It’s the beginning of a new school year at Taft Elementary, and kindergartners are learning an important life skill: how to navigate the cafeteria.
Walking in a single file, surrounded by stainless steel refrigerators more than twice their height, the kids hand over a yellow lunch ticket to a cafeteria attendant in exchange for today’s meal: a ham and cheese stromboli plus a side of fries, before they’re each faced with a tough question.
"Chocolate?" the lunch lady asks.
The student replies, "Uh, milk."
"Yeah, I know" says the lunch lady. "Chocolate milk or white milk?
The decision? "White."
Apprehension and suspicion
As far as first days go, officials say this one was pretty typical. But behind-the-scenes, that’s not quite the case.
"I’m a little apprehensive about my job security, that’s what I think a lot of teachers are; they’re just worried," says Lori Clarke, a Youngstown teacher who, like many in her union, is worried about House Bill 70.
Over the summer, lawmakers introduced and passed the measure within 24 hours, with little time for public comment. H.B. 70 allows for the state to essentially take over districts that have been continually failing for years. A new committee would appoint a CEO to oversee all of the district’s administrative functions, including hiring staff, overseeing class sizes, and having the option to reopen teachers’ collective bargaining agreements.
Youngstown first on the list
"It happened so fast that I think everybody’s scared," says teacher Lori Clarke. "Like people are gonna come in and go, ‘Oh my gosh, this school is horrible” when really it’s not. There are a lot of dedicated people and I think maybe the way this happened is making people apprehensive about how we’re perceived.”
It happened through a series of meetings with leaders in Columbus and members of a so called “cabinet” including the president of Youngstown State University, the bishop of the Youngstown Catholic Diocese, a former Youngstown school superintendent, and the Youngstown Chamber of Commerce president, Tom Humphries.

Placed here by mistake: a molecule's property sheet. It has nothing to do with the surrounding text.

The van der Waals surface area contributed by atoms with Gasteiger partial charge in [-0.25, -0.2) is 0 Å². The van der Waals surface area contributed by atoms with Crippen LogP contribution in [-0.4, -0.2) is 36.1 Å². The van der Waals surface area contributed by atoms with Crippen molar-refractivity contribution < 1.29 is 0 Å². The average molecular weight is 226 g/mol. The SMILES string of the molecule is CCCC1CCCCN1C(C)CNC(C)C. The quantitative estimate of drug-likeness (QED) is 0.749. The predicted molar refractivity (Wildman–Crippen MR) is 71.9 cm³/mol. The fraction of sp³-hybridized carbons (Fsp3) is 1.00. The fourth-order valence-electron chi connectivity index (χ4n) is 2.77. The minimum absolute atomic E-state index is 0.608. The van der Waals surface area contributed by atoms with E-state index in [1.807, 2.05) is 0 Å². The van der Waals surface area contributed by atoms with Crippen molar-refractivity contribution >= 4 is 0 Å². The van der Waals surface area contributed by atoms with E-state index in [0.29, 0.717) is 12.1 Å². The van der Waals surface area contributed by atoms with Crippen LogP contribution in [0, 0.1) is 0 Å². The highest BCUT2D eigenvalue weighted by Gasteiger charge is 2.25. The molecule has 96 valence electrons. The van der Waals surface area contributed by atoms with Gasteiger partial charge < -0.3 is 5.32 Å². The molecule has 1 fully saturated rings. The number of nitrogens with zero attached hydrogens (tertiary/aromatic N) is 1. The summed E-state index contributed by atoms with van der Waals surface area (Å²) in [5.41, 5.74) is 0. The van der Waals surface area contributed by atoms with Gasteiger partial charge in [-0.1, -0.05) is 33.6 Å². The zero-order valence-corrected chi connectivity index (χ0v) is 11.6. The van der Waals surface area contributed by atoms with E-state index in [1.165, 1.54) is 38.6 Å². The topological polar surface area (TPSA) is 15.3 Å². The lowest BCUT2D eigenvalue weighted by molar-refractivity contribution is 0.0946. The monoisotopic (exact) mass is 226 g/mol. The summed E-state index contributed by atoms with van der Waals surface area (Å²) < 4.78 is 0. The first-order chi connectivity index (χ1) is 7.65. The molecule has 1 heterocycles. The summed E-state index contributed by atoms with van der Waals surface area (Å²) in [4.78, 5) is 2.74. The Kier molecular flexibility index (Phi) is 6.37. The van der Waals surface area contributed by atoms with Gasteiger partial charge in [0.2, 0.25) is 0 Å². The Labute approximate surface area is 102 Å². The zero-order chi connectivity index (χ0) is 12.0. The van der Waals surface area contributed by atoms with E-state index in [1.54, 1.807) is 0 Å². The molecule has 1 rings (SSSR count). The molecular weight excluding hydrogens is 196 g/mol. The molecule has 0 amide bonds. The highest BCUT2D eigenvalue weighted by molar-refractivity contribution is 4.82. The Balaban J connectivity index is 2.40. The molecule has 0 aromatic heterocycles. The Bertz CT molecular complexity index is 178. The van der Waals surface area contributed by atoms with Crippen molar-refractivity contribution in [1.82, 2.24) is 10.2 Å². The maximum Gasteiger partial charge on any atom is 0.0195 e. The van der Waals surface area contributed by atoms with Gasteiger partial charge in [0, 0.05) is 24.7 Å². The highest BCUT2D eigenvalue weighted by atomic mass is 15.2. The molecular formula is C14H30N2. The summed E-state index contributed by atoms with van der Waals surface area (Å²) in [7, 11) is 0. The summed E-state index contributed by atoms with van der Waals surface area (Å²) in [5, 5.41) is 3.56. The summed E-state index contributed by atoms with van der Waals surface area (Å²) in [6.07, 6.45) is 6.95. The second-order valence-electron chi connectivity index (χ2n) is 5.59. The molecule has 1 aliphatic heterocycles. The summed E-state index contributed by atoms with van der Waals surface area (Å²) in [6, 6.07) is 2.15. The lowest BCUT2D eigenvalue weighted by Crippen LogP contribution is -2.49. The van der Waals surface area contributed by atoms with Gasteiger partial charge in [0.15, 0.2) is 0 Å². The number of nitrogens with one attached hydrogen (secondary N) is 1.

The 5,000 left behind
“The breaking point was the fact that we have a potential of 10,000 students in the City of Youngstown," says Humprhies. "Of that, 5,000 go to open enrollment or other school districts. The concern was, nobody’s helping that 5,000 left.
"So that’s really what drove it, was the fact that we had 5,000 kids that didn’t seem to have an out and the system they were in didn’t seem like it was providing an adequate result."
Youngstown’s graduation rate clocks in at 69 percent. Schools have consistently earned Fs on state report cards. And only 1 percent of the Class of 2013 tested ready for college.
The schools’ ills mirror the city’s struggles.
When Youngstown’s steel economy collapsed in the 1970’s and 80’s, the city’s population took a huge hit. Today, 36 percent of the city’s roughly 70,000 residents live in poverty.
The Chamber of Commerce’s Humphries says the new state law could change all of that.
"This school district is going to be classified as one of the best urban-center school districts in the next few years."
An engineer of the change
The new school plan already has one famous fan: Ohio governor John Kasich.
Earlier this month, the GOP presidential hopeful used a chunk of his time at an education event in New Hampshire to talk up the plan, saying it should serve as a model for urban education across the country.
"I actually believe what’s gonna happen in Youngstown, which has been a hard-hit town, where jobs are now coming back, I believe what we’re doing in Youngstown to improve those schools is gonna save the city.”
Not a bunch of idiots
Not so fast, says the area’s Democratic state senator, Joe Schiavoni, who’s not happy with the governor or the Ohio Department of Education.
“Kasich did what he wanted to do, ODE did what they wanted to do, but I’m not going to allow them to make us and Youngstown look like a bunch of idiots across the state, like, that the great Gov. Kasich had to come and save us from ourselves.”
Schiavoni’s thoughts are echoed by many people across the city.
Last week, a handful of local and statewide groups, including the Youngstown City Board of Education and the Ohio Education Association, sued the state to stop the takeover.
They're gambling on a technicality: They say the law didn’t get the required number of hearings in the Legislature, which violates the Ohio Constitution. They also say the law wipes away residents’ local control.
Now, the fate of the plan sits in the hands of a Franklin County judge.